processes in a desert climate can concentrate minerals into valuable
deposits. Leaching by ground water can extract ore minerals and
redeposit them, according to the water table , in concentrated form.
Similarly, evaporation tends to concentrate minerals in desert lakes,
creating dry lake beds or playas rich in minerals.
concentrate minerals as a variety of evaporite deposits, including
gypsum , sodium nitrate , sodium chloride and borates . Evaporites
are found in the USA's
Great Basin Desert , historically exploited by
the "20-mule teams" pulling carts of borax from
Death Valley to the
nearest railway . A desert especially rich in mineral salts is the
Atacama Desert ,
Oil and gas form on the bottom of shallow seas when micro-organisms decompose under anoxic conditions and later become covered with sediment. Many deserts were at one time the sites of shallow seas and others have had underlying hydrocarbon deposits transported to them by the movement of tectonic plates . Some major oilfields such as Ghawar are found under the sands of Saudi Arabia. Geologists believe that other oil deposits were formed by aeolian processes in ancient deserts as may be the case with some of the major American oil fields.
Main article: Desert farming
Traditional desert farming systems have long been established in North Africa, irrigation being the key to success in an area where water stress is a limiting factor to growth. Techniques that can be used include drip irrigation , the use of organic residues or animal manures as fertilisers and other traditional agricultural management practises. Once fertility has been built up, further crop production preserves the soil from destruction by wind and other forms of erosion. It has been found that plant growth-promoting bacteria play a role in increasing the resistance of plants to stress conditions and these rhizobacterial suspensions could be inoculated into the soil in the vicinity of the plants. A study of these microbes found that desert farming hampers desertification by establishing islands of fertility allowing farmers to achieve increased yields despite the adverse environmental conditions. A field trial in the Sonoran Desert which exposed the roots of different species of tree to rhizobacteria and the nitrogen fixing bacterium _ Azospirillum brasilense _ with the aim of restoring degraded lands was only partially successful.
A modern example of desert farming is the
Imperial Valley in
California, which has high temperatures and average rainfall of just 3
in (76 mm) per year. The economy is heavily based on agriculture and
the land is irrigated through a network of canals and pipelines
sourced entirely from the
SOLAR ENERGY CAPTURE
Deserts are increasingly seen as sources for solar energy , partly due to low amounts of cloud cover. Many successful solar power plants have been built in the Mojave Desert . These plants have a combined capacity of 354 megawatts (MW) making them the largest solar power installation in the world. Large swaths of this desert are covered in mirrors, including nine fields of solar collectors. The Mojave Solar Park is currently under construction and will produce 280MW when completed.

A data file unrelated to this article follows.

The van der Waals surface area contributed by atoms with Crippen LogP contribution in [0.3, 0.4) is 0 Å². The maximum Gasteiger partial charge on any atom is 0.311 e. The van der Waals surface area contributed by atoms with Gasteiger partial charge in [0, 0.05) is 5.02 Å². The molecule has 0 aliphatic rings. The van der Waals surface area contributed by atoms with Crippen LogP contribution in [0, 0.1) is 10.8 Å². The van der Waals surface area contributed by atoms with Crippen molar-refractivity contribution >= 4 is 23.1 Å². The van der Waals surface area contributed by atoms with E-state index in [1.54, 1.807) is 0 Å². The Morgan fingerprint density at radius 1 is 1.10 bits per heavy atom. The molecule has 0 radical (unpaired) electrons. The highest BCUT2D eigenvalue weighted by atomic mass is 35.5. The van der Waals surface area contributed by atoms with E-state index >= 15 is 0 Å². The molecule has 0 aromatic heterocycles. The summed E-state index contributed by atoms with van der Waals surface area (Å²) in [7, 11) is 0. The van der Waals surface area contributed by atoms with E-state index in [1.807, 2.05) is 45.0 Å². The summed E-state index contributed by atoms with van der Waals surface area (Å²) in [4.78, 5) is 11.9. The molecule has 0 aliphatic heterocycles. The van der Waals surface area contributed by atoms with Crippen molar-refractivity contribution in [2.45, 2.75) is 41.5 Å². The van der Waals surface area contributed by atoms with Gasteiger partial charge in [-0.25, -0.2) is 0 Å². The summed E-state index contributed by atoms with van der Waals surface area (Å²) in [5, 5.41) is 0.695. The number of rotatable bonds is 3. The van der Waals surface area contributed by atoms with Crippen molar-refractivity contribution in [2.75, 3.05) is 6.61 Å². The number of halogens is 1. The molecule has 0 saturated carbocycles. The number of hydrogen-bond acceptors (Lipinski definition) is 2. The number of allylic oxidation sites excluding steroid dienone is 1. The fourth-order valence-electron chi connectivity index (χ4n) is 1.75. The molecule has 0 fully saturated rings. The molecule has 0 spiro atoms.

The potential for generating solar energy from the
Sahara Desert is
huge, the highest found on the globe. Professor
David Faiman of
Ben-Gurion University has stated that the technology now exists to
supply all of the world's electricity needs from 10% of the Sahara
Main article: Desert warfare
The Arabs were probably the first organized force to conduct successful battles in the desert. By knowing back routes and the locations of oases and by utilizing camels, Muslim Arab forces were able to successfully overcome both Roman and Persian forces in the period 600 to 700 AD during the expansion of the Islamic caliphate .
Many centuries later, both world wars saw fighting in the desert. In
First World War
Second World War
_ Marco Polo arriving in a desert land with camels. 14th century miniature from Il milione_.
The desert is generally thought of as a barren and empty landscape. It has been portrayed by writers, film-makers, philosophers, artists and critics as a place of extremes, a metaphor for anything from death, war or religion to the primitive past or the desolate future.
There is an extensive literature on the subject of deserts. An early
historical account is that of
Marco Polo (c. 1254–1324), who
Central Asia to China, crossing a number of deserts
in his twenty four year trek. Some accounts give vivid descriptions
of desert conditions, though often accounts of journeys across deserts
are interwoven with reflection, as is the case in Charles Montagu
Doughty 's major work, _Travels in
The American poet
Robert Frost expressed his bleak thoughts in his
DESERTS ON OTHER PLANETS
Main article: Desert planets _ View of the Martian desert seen by the probe Spirit _ in 2004.
* ^ Vesilind, Priit J. (August 2003). "The Driest Place on Earth".
_National Geographic Magazine_. Retrieved 2 April 2013. (Excerpt)
* ^ "Even the Driest Place on